A new, different kind of horror flick is unleashed in HERE COMES THE DEVIL. Check out our review below.

here-comes-the-devil_288[1]HERE COMES THE DEVIL (2013)

Director: Adrián García Bogliano

Stars: Laura Caro, Francisco Barreiro, Michele Garcia, Alan Martinez

MPAA: None.


This new horror flick hails from the Baja California area of Mexico and is in Spanish with English subtitles. It tells the story of a couple–Felix (Francisco Barreiro) and Sol (Laura Caro)– who take their two kids on a day out in the countryside. After the eldest, Sara, deals with getting her first menstrual cycle, Felix and Sol take the kids to a gas station to help Sara clean up and meet a stranger who is more than just an odd duck. The kids ask to climb a large hill across from the gas station, and Felix and Sol decide to let him hike the hill–giving them 1.5 hours to climb up and back. While the kids climb the hill, Felix and Sol take the time alone to nap in the car. After their nap lasted more than 1.5 hours, Felix and Sol realize their kids didn’t come back in time and report their children missing. After overnight, the kids return–found wandering on the side of the road. Fransisco and Sol bring their kids home–only to realize quickly that their children have changed. Over the next week, Sol and Fransisco embark on a journey to find the truth of what happened to their children.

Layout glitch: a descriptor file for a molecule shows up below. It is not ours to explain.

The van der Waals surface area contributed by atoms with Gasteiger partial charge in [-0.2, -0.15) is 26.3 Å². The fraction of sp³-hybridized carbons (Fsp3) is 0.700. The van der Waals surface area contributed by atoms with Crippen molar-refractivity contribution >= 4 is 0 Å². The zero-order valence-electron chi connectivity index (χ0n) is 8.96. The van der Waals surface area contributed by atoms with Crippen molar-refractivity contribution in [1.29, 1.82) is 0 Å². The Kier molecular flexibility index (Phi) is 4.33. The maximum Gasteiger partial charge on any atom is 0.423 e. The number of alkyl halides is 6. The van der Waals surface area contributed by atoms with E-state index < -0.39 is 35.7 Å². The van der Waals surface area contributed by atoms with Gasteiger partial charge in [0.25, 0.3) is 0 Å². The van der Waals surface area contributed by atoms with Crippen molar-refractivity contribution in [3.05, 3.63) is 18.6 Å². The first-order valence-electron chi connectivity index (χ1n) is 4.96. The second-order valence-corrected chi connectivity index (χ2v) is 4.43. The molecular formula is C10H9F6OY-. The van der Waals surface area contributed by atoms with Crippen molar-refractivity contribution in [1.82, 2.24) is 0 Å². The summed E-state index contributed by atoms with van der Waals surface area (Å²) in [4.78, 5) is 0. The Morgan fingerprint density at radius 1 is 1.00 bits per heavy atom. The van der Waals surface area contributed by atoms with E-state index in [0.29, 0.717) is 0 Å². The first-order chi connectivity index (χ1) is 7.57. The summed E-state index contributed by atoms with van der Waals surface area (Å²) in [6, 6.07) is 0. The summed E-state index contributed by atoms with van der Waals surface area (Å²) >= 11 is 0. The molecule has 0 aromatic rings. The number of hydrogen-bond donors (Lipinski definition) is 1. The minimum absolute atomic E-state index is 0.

The movie itself uses little visual horror. There’s some blood, but not much. HERE COMES THE DEVIL gives homage to the old school theory of horror: let your imagination scare you. Also, there isn’t much of a soundtrack, which heightens the unnerving feeling you get from not fully knowing what is lurking in this family’s home. The two children were probably the best actors in this movie. They went from fun loving happy children to super creepy and emotionless. The little soundtrack there is–offers high-energy compositions and screamcore.

Overall, the movie is extremely unnerving. The lack of the known is the scariest part. Most will agree that subtitles are better than bad dubbing, which I agree with. However, because there are subtitles it should be watched when you can concentrate on reading the subtitles (unless you can understand Spanish fluently–then you are all set).

HERE COMES THE DEVIL is now available On Demand and on Amazon Instant Video.

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